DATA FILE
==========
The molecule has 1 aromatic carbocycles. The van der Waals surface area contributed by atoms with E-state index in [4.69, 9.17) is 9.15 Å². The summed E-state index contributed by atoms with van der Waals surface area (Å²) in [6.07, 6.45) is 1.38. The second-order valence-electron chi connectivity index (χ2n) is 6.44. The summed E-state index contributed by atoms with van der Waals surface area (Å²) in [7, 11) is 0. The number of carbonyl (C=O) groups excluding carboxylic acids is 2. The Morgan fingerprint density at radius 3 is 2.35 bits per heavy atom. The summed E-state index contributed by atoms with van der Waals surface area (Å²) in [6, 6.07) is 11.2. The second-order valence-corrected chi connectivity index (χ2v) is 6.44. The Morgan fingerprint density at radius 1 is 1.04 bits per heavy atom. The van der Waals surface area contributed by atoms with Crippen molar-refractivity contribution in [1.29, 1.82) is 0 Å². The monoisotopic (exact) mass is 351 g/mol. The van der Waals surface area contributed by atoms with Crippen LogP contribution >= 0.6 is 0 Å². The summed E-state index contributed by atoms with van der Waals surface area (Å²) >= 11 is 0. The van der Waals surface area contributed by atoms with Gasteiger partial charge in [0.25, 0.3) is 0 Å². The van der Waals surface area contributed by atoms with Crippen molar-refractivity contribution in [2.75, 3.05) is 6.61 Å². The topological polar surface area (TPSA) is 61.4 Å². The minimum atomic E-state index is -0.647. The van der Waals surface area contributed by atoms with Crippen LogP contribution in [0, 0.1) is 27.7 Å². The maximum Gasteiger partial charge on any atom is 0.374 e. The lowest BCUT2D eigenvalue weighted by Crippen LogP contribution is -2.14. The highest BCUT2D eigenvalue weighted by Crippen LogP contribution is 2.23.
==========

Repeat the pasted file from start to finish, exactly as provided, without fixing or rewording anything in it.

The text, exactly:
The molecule has 1 aromatic carbocycles. The van der Waals surface area contributed by atoms with E-state index in [4.69, 9.17) is 9.15 Å². The summed E-state index contributed by atoms with van der Waals surface area (Å²) in [6.07, 6.45) is 1.38. The second-order valence-electron chi connectivity index (χ2n) is 6.44. The summed E-state index contributed by atoms with van der Waals surface area (Å²) in [7, 11) is 0. The number of carbonyl (C=O) groups excluding carboxylic acids is 2. The Morgan fingerprint density at radius 3 is 2.35 bits per heavy atom. The summed E-state index contributed by atoms with van der Waals surface area (Å²) in [6, 6.07) is 11.2. The second-order valence-corrected chi connectivity index (χ2v) is 6.44. The Morgan fingerprint density at radius 1 is 1.04 bits per heavy atom. The van der Waals surface area contributed by atoms with Crippen molar-refractivity contribution in [1.29, 1.82) is 0 Å². The monoisotopic (exact) mass is 351 g/mol. The van der Waals surface area contributed by atoms with Crippen LogP contribution >= 0.6 is 0 Å². The summed E-state index contributed by atoms with van der Waals surface area (Å²) >= 11 is 0. The van der Waals surface area contributed by atoms with Gasteiger partial charge in [0.25, 0.3) is 0 Å². The van der Waals surface area contributed by atoms with Crippen molar-refractivity contribution in [2.75, 3.05) is 6.61 Å². The topological polar surface area (TPSA) is 61.4 Å². The minimum atomic E-state index is -0.647. The van der Waals surface area contributed by atoms with Crippen LogP contribution in [0, 0.1) is 27.7 Å². The maximum Gasteiger partial charge on any atom is 0.374 e. The lowest BCUT2D eigenvalue weighted by Crippen LogP contribution is -2.14. The highest BCUT2D eigenvalue weighted by Crippen LogP contribution is 2.23.